It doesn’t mean anything to anyone. So you have to be able to get past that hurdle. But if you can, you can get a great training effect and increase your biomechanics at the same time.
James Cerbie: Yeah, I will definitely piggyback on that because I have found that if I just have a really hard time or can’t get somebody into a loaded squat that I’m happy with, that I can at least live with, then we have to pull it out. And that’s where I’ll go directly to what you just mentioned. Okay, we’re going to hammer this pattern with goblet squat variations with two kettlebell front squat variations and Zercher squat variations. We’re not really going to move a ton of load in those.
We’re going to get that squat pattern cleaned up so we can load it later down in the programming. So where we are going to get the stimulus for performance is going to be a single leg movement. And we’ve talked about that before. I think we had a whole podcast on training on one leg, right. I’ve had guys that go 400 plus pounds for a double on each leg with a safety bar reverse lunge. You can still move a lot of load and get strong as piss in a lunge.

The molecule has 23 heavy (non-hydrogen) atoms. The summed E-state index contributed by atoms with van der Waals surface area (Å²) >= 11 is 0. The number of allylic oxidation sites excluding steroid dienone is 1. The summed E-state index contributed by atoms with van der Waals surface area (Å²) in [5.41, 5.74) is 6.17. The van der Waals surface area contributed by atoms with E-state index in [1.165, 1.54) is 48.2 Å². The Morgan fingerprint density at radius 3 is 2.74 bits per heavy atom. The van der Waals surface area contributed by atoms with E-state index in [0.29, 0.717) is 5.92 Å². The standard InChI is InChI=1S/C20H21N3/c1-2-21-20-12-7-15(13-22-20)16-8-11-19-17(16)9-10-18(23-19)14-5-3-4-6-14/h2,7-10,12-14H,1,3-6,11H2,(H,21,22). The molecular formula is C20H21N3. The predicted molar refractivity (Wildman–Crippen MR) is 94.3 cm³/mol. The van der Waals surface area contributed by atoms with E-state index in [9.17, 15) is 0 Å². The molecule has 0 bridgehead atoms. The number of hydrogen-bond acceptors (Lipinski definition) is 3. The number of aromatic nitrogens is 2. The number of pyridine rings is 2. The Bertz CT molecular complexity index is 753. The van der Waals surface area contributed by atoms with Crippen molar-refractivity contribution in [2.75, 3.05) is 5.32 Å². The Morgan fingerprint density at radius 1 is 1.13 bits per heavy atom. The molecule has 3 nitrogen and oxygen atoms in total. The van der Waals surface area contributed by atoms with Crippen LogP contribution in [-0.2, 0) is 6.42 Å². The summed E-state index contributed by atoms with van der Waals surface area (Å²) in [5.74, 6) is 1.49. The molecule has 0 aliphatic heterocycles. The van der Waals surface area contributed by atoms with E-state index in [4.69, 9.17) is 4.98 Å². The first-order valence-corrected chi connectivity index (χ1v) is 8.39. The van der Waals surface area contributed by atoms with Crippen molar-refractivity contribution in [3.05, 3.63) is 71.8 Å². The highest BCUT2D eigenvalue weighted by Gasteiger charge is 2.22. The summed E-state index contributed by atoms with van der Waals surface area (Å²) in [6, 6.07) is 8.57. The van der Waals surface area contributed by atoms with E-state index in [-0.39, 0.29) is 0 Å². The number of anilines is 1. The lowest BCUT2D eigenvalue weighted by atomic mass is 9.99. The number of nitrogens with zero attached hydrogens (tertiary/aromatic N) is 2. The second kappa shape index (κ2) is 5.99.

Right. And so I think that adjustment is another tool that you can potentially use in your own training if I’m having a really hard time getting the squat right. But I still want to be able to load and push weight and get a big training effect for my lower body squat type stimulus. Just load the piss out of a unilateral variation instead. It’s a really easy option to fall back on. And then only another note, I was going to say here because you were talking about this progression of a squat over the course of a program for somebody that’s maybe looking to improve their squat pattern.